When The Major (Fred Ward) won the lottery a few years ago, it made his life great. He bought a great house, a great home theater, an awesome negative-edge pool, and all the toys a man could possibly want. Unfortunately for The Major, you can’t buy a good son. Instead, he’s stuck with Dwayne (Danny McBride), who is as incompetent and lazy as The Major was driven during his career as a Marine.
While The Major has a great life, our hero Nick’s life is terrible. He’s a pizza delivery boy who spends all his time drinking beer and driving around in a battered, past-its-prime Mustang. He’s at odds with his best friend Chet (Aziz Ansari), he’s going nowhere in life, and he’s pretty much miserable whenever he’s sober. Then, one day, a delivery goes horribly wrong and he finds himself wrapped up in Dwayne’s hair-brained scheme to knock off a bank to kill off The Major and get that inheritance that’s due him.
Of course, Nick wouldn’t rob a bank for someone else out of the goodness of his heart, so Dwayne’s best friend Travis (Nick Swardson) comes up with a brilliant idea: strap a bomb to Nick’s chest and if he doesn’t rob the bank, kaboom. Now it’s up to Nick to get $100,000 and somehow not get blown up or shot or otherwise injured in the process. Sounds tricky, but if anyone can do it, it’s the guy that invented Facebook.
Director Ruben Fleisher has proven himself to be adept at handling genre mash-ups (see: Zombieland) in the past, but the mix of comedy, action, and drama is less compelling this time around. If you can say anything about him, it’s that Fleisher knows his way around an action sequence, and he’s also quite good at handling dialog-heavy comedy scenes. Still, it’s a rough mix and kind of scatter shot in a way that Zombieland wasn’t.
As for the cast, it’s got some great people: Jesse Eisenberg, Aziz Ansari, Danny McBride, and Nick Swardson as the principles, and even a brief role for Fred Ward, who looks great given his age.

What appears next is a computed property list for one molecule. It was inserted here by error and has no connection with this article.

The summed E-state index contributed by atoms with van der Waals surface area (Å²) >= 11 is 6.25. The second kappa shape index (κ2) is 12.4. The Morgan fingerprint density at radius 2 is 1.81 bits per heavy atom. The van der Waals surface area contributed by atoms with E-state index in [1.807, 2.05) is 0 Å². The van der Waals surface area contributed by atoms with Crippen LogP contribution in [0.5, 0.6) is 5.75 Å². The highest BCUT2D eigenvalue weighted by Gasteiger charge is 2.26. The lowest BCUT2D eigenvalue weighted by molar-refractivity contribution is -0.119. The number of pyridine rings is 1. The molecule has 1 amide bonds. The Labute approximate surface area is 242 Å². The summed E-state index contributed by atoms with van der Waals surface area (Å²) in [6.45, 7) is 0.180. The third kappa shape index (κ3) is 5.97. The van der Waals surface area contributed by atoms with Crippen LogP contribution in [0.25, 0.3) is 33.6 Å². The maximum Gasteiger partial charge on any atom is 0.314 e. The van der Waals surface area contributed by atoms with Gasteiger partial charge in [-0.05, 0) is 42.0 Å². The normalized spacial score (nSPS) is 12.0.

On the surface, it looks as though the movie would be hilarious. While it does have some funny moments, it’s just not funny enough. The fact that I have to buy Jesse Eisenberg as a dope-smoking pizza delivery slacker is a pretty tough stretch after seeing him play hyper-intelligent nerdy-types. Aziz Ansari gets some very funny moments, but he gets to be a bit shrill after awhile. As for Swardson and McBride, their villainous characters have some briefly funny moments, but McBride’s Dwayne is just too flat-out evil to be too funny, and this is coming from someone who is usually a fan of his.
The casting is a stretch, to be sure, but another problem is the script. The screenplay, from Michael Diliberti (and Matthew Sullivan), just isn’t as clever as it probably could have been. It’s a pretty straightforward plot with the requisite double- and triple-crosses, but it seems to be really violence-heavy in a way that doesn’t inspire laughter.
It’s a little too violent; while it’s slapstick-style violence in spirit, The Three Stooges didn’t bleed or die. The blood isn’t the issue, it’s the death. It’s not funny, cartoony death like in Pineapple Express, it’s unpleasant death. In order for mayhem to be really funny, it has to be over-the-top, and this just doesn’t reach that level.
In fact, that’s the most apt description of 30 Minutes Or Less. It has potential to work, but it just never comes together. It has some great pieces to work with, but you can’t build a table without nails or glue, and 30 Minutes Or Less just doesn’t have the script to put it all together and get the most out of building blocks. Color me very disappointed.